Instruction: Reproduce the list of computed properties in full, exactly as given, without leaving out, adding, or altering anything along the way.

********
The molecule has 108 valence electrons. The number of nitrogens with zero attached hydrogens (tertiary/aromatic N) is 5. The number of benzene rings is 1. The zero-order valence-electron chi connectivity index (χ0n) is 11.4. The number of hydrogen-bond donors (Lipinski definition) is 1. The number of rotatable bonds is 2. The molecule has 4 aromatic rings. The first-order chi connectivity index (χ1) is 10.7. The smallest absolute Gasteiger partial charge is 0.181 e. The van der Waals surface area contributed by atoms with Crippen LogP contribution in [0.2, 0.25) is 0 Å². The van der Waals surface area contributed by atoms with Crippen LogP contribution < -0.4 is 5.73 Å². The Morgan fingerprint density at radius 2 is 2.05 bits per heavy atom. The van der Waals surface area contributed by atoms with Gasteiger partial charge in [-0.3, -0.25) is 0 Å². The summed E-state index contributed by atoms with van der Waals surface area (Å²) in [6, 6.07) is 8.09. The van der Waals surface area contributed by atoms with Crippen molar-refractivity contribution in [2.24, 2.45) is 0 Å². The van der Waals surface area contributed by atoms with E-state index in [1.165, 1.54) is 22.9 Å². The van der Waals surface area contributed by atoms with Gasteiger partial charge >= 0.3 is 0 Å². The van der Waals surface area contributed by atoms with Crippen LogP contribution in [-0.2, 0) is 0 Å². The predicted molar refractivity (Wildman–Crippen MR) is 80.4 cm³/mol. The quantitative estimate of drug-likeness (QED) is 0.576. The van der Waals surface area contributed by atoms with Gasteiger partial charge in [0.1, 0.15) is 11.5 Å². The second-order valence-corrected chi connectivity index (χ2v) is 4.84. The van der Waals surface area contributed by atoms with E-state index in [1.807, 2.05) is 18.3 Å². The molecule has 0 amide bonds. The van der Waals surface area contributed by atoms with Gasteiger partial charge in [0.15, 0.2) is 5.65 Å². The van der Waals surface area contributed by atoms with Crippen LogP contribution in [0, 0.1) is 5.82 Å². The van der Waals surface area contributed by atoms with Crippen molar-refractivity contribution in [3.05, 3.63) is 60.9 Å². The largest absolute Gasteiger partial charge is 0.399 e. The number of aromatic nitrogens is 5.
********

The molecule has 108 valence electrons. The number of nitrogens with zero attached hydrogens (tertiary/aromatic N) is 5. The number of benzene rings is 1. The zero-order valence-electron chi connectivity index (χ0n) is 11.4. The number of hydrogen-bond donors (Lipinski definition) is 1. The number of rotatable bonds is 2. The molecule has 4 aromatic rings. The first-order chi connectivity index (χ1) is 10.7. The smallest absolute Gasteiger partial charge is 0.181 e. The van der Waals surface area contributed by atoms with Crippen LogP contribution in [0.2, 0.25) is 0 Å². The van der Waals surface area contributed by atoms with Crippen LogP contribution < -0.4 is 5.73 Å². The Morgan fingerprint density at radius 2 is 2.05 bits per heavy atom. The van der Waals surface area contributed by atoms with Gasteiger partial charge in [-0.3, -0.25) is 0 Å². The summed E-state index contributed by atoms with van der Waals surface area (Å²) in [6, 6.07) is 8.09. The van der Waals surface area contributed by atoms with Crippen molar-refractivity contribution in [2.24, 2.45) is 0 Å². The van der Waals surface area contributed by atoms with E-state index in [1.165, 1.54) is 22.9 Å². The van der Waals surface area contributed by atoms with Gasteiger partial charge >= 0.3 is 0 Å². The van der Waals surface area contributed by atoms with Crippen LogP contribution in [-0.2, 0) is 0 Å². The predicted molar refractivity (Wildman–Crippen MR) is 80.4 cm³/mol. The quantitative estimate of drug-likeness (QED) is 0.576. The van der Waals surface area contributed by atoms with Gasteiger partial charge in [0.1, 0.15) is 11.5 Å². The second-order valence-corrected chi connectivity index (χ2v) is 4.84. The van der Waals surface area contributed by atoms with E-state index in [1.807, 2.05) is 18.3 Å². The molecule has 0 amide bonds. The van der Waals surface area contributed by atoms with Gasteiger partial charge in [0.15, 0.2) is 5.65 Å². The van der Waals surface area contributed by atoms with Crippen LogP contribution in [0, 0.1) is 5.82 Å². The van der Waals surface area contributed by atoms with Crippen molar-refractivity contribution in [3.05, 3.63) is 60.9 Å². The largest absolute Gasteiger partial charge is 0.399 e. The number of aromatic nitrogens is 5.